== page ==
Irish Literature Terms
Resources / 24/09/2019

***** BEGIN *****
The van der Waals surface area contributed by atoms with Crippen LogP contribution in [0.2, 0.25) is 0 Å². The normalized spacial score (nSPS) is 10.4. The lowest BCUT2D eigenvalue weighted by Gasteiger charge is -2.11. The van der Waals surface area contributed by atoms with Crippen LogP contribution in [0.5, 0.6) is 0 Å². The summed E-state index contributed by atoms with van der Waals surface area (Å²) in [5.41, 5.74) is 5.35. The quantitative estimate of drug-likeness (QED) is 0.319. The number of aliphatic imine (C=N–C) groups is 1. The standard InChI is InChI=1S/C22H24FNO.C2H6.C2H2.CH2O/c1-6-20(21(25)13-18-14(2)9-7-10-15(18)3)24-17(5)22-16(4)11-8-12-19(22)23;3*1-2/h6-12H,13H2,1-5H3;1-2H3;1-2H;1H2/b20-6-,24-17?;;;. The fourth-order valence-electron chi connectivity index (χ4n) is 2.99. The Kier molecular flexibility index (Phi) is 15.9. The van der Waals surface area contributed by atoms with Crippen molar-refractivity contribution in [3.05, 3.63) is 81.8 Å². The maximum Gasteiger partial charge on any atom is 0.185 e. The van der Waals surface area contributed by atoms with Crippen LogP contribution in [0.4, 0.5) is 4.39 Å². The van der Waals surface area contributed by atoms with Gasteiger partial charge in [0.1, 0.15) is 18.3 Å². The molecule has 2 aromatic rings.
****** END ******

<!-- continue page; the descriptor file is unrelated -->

Absurdism is a philosophy, usually translated into different art forms, that holds that any attempt to understand the universe will fail.   Aestheticism: Art for art’s sake, rather than for any exterior motive, such as utilitarianism.   Allegory: A work that has a literal meaning and a subtext that is symbolic, used particularly as a way of commenting about political or moral ideas or people.   Allusion: Reference to something else, such as another work of literature.   Antagonist: The protagonist’s or hero’s principal enemy.   Anthropomorphism: Giving human-like thinking and talking abilities to non-humans.   Bathos: Going beyond pathos so that the result is ludicrous.   Burlesque: Using a manner which jars with the matter in a work to satirize a subject or literature. It can come in a variety of styles – parody, mock epic, travesty.   Canon of literature: The essential list of authors in a particular culture, such as English, that critics, teachers and scholars recognize as major and whose works have been deemed classics. The term stems from the Greek word ‘kanon‘ – measuring rod – and it was applied to the books that religious leaders deemed to be genuine in the Hebrew Bible and New Testament.   Celtic Revival: Irish literature’s very productive period from the late 19th century to the 1939…